When Amy Coriell’s health problems began interfering with her quality of life, she devised a plan for getting back on the right track. Now she is stronger, healthier and happier.
By Carrie Vittitoe | Photo by Kylene White
For some people, their bodies make it more challenging to be physically active. Amy Coriell, 50, of Charlestown, Indiana, was born with a knee condition that, despite many surgeries during her childhood, plagued her for years. “I’m an orthopedic nightmare; I think I had four or five corrective surgeries before I was 18,” she says. “My knee didn’t sit properly; the weight was bearing on the outside so it wore out prematurely.” During many childhood summers she was unable to do anything beyond sit on the couch because she was in a cast from top to bottom.
Amy maintained a pretty sedentary lifestyle even after she had knee replacement surgery in her 30s. She kept putting on weight, but it wasn’t until she had trouble doing a favorite activity with her children that she realized she had to make changes. “My kids and I love to ride roller coasters, and it got to the point that I was having a hard time fitting in roller coaster seats and getting the straps to fit around my chest,” she says.
She decided she was going to join the gym and commit to going three days a week, but it wasn’t easy those first weeks. She was able to withstand five minutes on an elliptical machine and could only use the very small hand weights.
What Amy knew about herself was that she wasn’t the type of woman who could exercise at home. She needed to be out, and she quickly learned the importance of her gym buddies, the people she only knew from the gym but who held her accountable. “I need that positive peer pressure to push me, even now,” she says. She has been going to the gym regularly for five years and now works with a trainer.
A change in diet was also part of Amy’s plan. She cut out sodas, including diet sodas, because she realized she favored sweet tastes. She didn’t go on a diet, but she began making small changes and substitutions, such as getting broccoli instead of fries when she ate at a restaurant. While those dietary changes have been important, Amy soon learned that for her, both diet and exercise are necessary to maintain a healthy weight.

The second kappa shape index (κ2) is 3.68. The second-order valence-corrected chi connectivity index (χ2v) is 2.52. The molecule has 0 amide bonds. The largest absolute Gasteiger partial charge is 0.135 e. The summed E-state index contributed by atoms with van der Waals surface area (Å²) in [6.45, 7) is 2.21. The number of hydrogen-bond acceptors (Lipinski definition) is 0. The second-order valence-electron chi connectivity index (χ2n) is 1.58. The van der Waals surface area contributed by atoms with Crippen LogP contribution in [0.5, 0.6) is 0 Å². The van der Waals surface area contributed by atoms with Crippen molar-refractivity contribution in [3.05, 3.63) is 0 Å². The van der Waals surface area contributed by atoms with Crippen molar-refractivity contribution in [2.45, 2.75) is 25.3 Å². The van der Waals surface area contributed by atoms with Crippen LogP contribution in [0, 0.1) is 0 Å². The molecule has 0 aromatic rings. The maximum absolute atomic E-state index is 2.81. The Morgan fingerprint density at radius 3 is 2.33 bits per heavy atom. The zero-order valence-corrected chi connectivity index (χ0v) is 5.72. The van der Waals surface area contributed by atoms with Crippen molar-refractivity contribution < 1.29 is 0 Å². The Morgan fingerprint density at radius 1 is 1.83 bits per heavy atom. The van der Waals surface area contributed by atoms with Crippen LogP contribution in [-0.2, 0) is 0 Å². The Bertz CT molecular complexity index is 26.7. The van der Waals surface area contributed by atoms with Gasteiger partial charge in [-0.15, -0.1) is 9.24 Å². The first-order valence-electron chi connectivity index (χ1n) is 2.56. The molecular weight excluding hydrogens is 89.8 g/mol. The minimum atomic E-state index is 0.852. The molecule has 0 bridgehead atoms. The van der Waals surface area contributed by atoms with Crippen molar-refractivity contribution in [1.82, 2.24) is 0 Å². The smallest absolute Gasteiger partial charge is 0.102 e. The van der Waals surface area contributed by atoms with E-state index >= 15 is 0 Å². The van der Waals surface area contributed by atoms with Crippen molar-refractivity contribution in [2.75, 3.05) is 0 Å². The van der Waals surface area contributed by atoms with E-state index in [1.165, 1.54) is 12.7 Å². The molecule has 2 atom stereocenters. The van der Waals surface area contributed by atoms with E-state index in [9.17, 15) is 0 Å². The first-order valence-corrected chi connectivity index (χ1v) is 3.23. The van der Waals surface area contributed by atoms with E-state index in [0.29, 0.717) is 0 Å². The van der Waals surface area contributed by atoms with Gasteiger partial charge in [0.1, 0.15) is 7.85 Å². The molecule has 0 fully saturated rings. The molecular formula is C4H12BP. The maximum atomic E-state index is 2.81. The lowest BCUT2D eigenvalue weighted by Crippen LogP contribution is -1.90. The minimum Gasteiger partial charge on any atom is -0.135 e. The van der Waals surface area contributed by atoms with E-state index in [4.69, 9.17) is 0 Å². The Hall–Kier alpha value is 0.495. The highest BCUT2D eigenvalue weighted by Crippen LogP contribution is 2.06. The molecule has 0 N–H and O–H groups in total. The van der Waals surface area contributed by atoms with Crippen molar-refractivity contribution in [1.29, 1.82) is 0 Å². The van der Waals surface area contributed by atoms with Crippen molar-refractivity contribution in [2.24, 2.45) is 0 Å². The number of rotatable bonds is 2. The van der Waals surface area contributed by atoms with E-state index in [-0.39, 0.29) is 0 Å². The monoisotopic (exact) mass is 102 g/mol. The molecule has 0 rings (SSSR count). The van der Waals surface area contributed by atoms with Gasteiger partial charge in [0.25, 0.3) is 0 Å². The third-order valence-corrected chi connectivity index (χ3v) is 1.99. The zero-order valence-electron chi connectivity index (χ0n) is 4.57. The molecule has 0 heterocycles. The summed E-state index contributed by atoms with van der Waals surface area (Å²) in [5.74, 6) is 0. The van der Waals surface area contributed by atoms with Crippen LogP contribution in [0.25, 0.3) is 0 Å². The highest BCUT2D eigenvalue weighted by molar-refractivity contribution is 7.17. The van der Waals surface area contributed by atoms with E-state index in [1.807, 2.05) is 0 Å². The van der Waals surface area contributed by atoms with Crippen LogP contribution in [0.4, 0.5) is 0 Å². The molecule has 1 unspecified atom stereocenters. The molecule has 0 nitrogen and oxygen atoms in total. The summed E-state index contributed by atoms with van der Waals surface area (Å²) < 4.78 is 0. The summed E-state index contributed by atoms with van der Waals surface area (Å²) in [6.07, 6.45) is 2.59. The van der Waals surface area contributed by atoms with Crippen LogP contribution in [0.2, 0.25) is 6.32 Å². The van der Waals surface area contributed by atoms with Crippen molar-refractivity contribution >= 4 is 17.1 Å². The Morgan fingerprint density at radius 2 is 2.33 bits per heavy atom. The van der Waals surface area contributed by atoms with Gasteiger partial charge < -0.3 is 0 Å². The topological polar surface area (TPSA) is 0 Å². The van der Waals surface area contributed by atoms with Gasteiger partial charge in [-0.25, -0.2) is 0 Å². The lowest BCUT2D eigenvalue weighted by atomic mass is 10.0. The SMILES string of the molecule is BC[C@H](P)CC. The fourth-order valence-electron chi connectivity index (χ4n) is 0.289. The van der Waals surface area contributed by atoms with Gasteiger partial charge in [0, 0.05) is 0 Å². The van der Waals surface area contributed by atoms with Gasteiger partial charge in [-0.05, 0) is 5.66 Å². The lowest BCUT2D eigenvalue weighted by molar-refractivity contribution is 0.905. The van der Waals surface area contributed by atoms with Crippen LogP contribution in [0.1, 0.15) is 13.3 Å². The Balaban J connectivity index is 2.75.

Because Amy was so heavy when she began her exercise program, she saw the weight come off pretty quickly at first. Eventually, though, because she had developed so much muscle, her weight didn’t drop like she might have wanted. She realized that more important than a number on a scale was how her clothes fit. She went from a size 22 to now wearing a size 14 or 16. “I still have middle-aged mama rolls, but that’s not my focus.
My focus isn’t to be in a bikini,” she says.
Her commitment to her physical health has been a boon to her mental health. “What I found is that my mental health has improved so much,” she says. She has become physically strong, but she has also become more confident about who she is as a person, and not just in the gym. That confidence infuses into everything she does now, whether it is her job as an engineer at Ford or her activities with her children. There were activities she hadn’t done in the past because of a fear that she would be too heavy for the weight limits. “I’m more apt to try things that before I might have shied away from because I didn’t want to be a failure,” she says.